This chapter contains an analysis of the reformulations of Cinderella and Snow White produced during the 1990s by Laurence Anholt. In spite of not fitting Lurie’s (1998) definition of subversive literature as a work that transgresses social norms, these tales contain more than a hint of rebelliousness and irreverence along the lines of great masters like Antoine de Saint-Exupéry, Roald Dahl, Christine Nöstlinger, or Lewis Carroll. The in-depth review of the original texts will pave the way for a critical study of the translation strategies which were used by the cultural mediator to provide appropriate solutions to complex translation issues: linguistic iconicity, overt knowledge areas, and proper names. With this goal in mind, the level of translation coherence in relation to the norms which were adopted to convey meaning between languages will be assessed, following Toury’s (1980, 2012) assumption that norms are the primary choice of translators at the time of foreignizing or domesticating the resulting text. This critical examination will make it possible to verify whether both the original versions and their translations could be part of the so-called ‘gender literature’, according to the parameters set out by the project entitled Gender Identity: Child Readers and Library Collections (G-Book) (2017/2018) funded by the European Union (Creative Europe Programme).
Definitions of fairy and folk tales are heterogeneous, westernized, and may even contradict each other. Therefore, Japanese folktales may present certain features that differ from the literary canon. On another note, the worldwide influence of Japanese culture cannot be denied, so it is no surprise that the current Japanese soft power strategy is based on the international exhibition of a modern Japan where anime (animation) and manga (comic) play a key role. According to Amber Slaven, anime stories are highly influenced by Japanese folklore. Hence, anime spectators are in permanent touch with Japanese folklore even if they are not aware of it. In this chapter, the InuYasha animation (2000–2004)—a story that combines common narratives of anime and settings of Japanese folklore—will be analyzed by considering both conventional descriptions of folktales and specific traits of Japanese stories. The aim is to provide an insight into Japanese folktales from a contemporary perspective that helps anime viewers to identify these stories as an evolution of Japanese traditions. Ultimately, a comprehensive definition of folktales that tries to avoid Orientalist dynamics will be suggested.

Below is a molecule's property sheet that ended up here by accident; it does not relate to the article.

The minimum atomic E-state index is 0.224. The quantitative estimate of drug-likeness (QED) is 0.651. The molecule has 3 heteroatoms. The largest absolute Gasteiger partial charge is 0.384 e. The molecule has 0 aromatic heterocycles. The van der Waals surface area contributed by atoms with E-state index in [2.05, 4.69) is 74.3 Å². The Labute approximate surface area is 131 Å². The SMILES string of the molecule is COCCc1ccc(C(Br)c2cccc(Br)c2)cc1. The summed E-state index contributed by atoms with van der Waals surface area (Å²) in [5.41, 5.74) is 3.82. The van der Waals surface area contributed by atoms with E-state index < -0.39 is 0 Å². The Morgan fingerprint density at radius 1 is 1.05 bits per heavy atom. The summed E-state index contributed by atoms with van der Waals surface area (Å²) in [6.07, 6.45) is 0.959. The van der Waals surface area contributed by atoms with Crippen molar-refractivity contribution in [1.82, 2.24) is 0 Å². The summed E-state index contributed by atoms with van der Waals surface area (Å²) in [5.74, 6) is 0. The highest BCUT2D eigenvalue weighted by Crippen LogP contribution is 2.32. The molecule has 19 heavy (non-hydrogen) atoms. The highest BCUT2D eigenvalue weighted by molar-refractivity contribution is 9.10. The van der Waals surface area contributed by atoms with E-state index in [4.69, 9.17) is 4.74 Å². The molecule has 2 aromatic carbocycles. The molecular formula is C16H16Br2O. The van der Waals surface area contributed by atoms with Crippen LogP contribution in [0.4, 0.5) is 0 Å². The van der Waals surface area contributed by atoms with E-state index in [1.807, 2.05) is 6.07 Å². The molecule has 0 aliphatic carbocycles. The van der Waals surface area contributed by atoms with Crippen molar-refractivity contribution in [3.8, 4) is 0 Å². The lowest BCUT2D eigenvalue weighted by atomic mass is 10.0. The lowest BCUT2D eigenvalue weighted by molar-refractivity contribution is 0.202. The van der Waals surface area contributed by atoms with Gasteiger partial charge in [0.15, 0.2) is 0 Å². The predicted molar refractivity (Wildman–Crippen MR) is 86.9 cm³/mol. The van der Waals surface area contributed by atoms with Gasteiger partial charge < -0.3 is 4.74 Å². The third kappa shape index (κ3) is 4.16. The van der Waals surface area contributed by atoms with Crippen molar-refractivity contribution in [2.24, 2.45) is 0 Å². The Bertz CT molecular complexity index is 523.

In this chapter I delve into the many postmodern manifestations of Studio Ghibli’s productions in order to uncover the ‘shades of magic’ that engulf the fairy-tale genre and are re-told as parodical discursive manifestations of the anti-fairy tale. In particular, I look at three different productions of the Japanese franchise, all of them directed and written by Hayao Miyazaki: Spirited Away (Sen to Chihiro no Kamikakushi, 2001), Howl’s Moving Castle (Hauru no Ugoku Shiro, 2004), and Ponyo (Gake no Ue no Ponyo, 2008). These three films expose a refractive correlation with space, as they provide a contradictory resignification of magical places that have a rhetorical impact on their protagonists’ mindsets. As divergent forms of heterotopias, both the natural and the artificial worlds portrayed in these films appear as magical environments in which the objects acquire a sense of place and are conceptualized as autonomous and performative entities. Magic is therefore interconnected with nature, allowing an ecocritical reading of the films based on their productions of space. The discourses of such spatiality will be the analytical focus of this essay, in which I interrogate the cultural projection of the fairy tale in terms of transnational folklore.